specification of a definition and an improvement of the records of the number of injured

passengers (see the Activities subsection).



Passenger risk in the EU

The latest National Reference Values for passenger fatalities adopted for the

EU Member States are – for the purposes of illustration – listed below. The NRVs

are calculated from the figures the Member States submitted for the years

2004-2007. It should be noted that the definitions adopted by various Member

States still exhibited differences during these years and for these reason objective

comparisons of the NRVs for the various Member States are not yet feasible.

The European obligation to make use of the Common Safety Indicators will result

in the gradual disappearance of these differences in the coming years. This will

improve the feasibility of comparisons of the figures. However, and with the

necessary reservations in view of the different definitions used by the different

Member States, the latest rankings reveal that the Netherlands is sixth and fifth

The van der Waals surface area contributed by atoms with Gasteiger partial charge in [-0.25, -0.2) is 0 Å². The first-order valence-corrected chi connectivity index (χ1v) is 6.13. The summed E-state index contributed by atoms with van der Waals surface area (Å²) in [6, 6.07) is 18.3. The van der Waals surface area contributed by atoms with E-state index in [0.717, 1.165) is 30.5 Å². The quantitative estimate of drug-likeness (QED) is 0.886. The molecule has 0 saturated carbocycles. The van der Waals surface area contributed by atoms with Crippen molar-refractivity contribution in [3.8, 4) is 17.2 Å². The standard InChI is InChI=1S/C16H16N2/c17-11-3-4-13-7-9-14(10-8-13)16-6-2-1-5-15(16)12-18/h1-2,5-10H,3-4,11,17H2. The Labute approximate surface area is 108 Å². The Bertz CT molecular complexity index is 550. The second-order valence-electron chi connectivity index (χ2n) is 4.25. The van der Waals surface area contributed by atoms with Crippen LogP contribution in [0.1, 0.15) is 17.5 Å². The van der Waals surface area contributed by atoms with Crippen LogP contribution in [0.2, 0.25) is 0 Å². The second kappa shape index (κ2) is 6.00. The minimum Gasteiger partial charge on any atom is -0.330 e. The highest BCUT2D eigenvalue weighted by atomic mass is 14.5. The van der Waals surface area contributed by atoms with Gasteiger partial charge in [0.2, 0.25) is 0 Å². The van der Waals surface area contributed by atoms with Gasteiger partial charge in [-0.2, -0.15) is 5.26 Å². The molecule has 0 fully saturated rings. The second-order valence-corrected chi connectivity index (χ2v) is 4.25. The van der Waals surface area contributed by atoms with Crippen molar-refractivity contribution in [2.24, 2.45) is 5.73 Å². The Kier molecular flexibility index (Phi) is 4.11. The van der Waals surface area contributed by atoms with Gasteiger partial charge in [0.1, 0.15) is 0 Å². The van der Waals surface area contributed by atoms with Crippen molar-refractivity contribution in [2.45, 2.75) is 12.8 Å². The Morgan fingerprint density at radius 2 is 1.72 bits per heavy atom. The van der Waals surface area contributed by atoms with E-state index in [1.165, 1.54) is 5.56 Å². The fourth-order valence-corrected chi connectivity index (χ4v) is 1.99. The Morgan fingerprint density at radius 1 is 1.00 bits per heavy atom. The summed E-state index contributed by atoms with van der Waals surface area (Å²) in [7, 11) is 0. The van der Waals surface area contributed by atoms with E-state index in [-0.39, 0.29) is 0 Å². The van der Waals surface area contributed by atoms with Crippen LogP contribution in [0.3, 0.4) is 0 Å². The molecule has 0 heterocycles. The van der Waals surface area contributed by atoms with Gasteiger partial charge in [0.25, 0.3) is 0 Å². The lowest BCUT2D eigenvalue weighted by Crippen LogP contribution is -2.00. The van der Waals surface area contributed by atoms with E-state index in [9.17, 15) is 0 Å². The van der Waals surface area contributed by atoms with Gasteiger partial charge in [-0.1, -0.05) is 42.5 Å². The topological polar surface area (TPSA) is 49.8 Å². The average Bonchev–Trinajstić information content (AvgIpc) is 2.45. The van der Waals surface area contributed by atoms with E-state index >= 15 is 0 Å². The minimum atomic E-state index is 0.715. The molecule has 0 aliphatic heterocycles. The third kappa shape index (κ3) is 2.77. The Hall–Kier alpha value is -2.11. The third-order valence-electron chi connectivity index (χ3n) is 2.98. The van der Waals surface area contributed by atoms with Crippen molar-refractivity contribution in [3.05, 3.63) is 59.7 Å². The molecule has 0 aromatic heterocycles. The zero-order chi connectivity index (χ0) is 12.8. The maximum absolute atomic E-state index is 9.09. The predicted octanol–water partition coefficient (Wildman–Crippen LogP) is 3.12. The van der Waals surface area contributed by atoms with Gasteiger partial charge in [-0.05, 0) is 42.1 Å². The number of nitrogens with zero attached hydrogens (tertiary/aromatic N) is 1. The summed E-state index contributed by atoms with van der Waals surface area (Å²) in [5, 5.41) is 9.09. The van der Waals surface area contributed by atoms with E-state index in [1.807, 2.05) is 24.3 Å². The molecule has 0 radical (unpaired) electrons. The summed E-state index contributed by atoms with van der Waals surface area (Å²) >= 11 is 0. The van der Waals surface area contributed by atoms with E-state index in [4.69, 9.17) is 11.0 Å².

in the passenger safety rankings.



 he indicators and standards adopted at a European level are shown in bold text.

T

FWSI is the abbreviation of Fatalities and Weighted Serious Injuries, a weighted average The weighted

average is determined by considering 1 serious injury statistically equivalent to 0.1 fatalities.

57

Ditto.

58

These indicators are included for the purposes of information. Although information about the number of

fatalities and serious injuries among passengers is certainly of interest, the risk to passengers is already

specified (and standardised) by the two FWSI indicators.

59

The definition of slightly-injured passengers is compatible with the European definition of 'passenger'.

Consequently, a distinction is made between ‘in the train’ and ‘when embarking/disembarking’.

55



56



42 | Ministry of Transport, Public Works and Water Management